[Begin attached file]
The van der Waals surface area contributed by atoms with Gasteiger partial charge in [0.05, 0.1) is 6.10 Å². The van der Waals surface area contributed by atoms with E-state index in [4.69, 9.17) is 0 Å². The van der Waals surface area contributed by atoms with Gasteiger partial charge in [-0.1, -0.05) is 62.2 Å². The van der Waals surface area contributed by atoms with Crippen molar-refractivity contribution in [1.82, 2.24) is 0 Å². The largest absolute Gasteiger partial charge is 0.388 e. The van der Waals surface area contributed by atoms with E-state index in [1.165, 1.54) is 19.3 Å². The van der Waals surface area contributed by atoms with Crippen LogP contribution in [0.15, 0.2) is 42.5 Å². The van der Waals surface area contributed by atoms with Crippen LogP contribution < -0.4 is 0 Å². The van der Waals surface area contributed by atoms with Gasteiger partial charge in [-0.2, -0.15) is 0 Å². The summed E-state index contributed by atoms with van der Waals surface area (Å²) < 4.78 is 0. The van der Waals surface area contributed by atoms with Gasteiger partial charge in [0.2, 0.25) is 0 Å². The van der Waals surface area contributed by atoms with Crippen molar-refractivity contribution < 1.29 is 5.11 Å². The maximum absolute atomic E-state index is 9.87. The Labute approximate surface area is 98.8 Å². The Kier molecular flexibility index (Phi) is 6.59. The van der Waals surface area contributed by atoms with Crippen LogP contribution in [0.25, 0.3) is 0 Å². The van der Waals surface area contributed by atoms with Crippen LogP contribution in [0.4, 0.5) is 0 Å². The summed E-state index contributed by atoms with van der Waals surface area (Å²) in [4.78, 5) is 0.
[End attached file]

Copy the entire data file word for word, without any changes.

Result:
The van der Waals surface area contributed by atoms with Gasteiger partial charge in [0.05, 0.1) is 6.10 Å². The van der Waals surface area contributed by atoms with E-state index in [4.69, 9.17) is 0 Å². The van der Waals surface area contributed by atoms with Gasteiger partial charge in [-0.1, -0.05) is 62.2 Å². The van der Waals surface area contributed by atoms with Crippen molar-refractivity contribution in [1.82, 2.24) is 0 Å². The largest absolute Gasteiger partial charge is 0.388 e. The van der Waals surface area contributed by atoms with E-state index in [1.165, 1.54) is 19.3 Å². The van der Waals surface area contributed by atoms with Crippen LogP contribution in [0.15, 0.2) is 42.5 Å². The van der Waals surface area contributed by atoms with Crippen LogP contribution < -0.4 is 0 Å². The van der Waals surface area contributed by atoms with Gasteiger partial charge in [-0.2, -0.15) is 0 Å². The summed E-state index contributed by atoms with van der Waals surface area (Å²) < 4.78 is 0. The van der Waals surface area contributed by atoms with Gasteiger partial charge in [0.2, 0.25) is 0 Å². The van der Waals surface area contributed by atoms with Crippen molar-refractivity contribution < 1.29 is 5.11 Å². The maximum absolute atomic E-state index is 9.87. The Labute approximate surface area is 98.8 Å². The Kier molecular flexibility index (Phi) is 6.59. The van der Waals surface area contributed by atoms with Crippen LogP contribution in [0.25, 0.3) is 0 Å². The van der Waals surface area contributed by atoms with Crippen LogP contribution in [0.4, 0.5) is 0 Å². The summed E-state index contributed by atoms with van der Waals surface area (Å²) in [4.78, 5) is 0.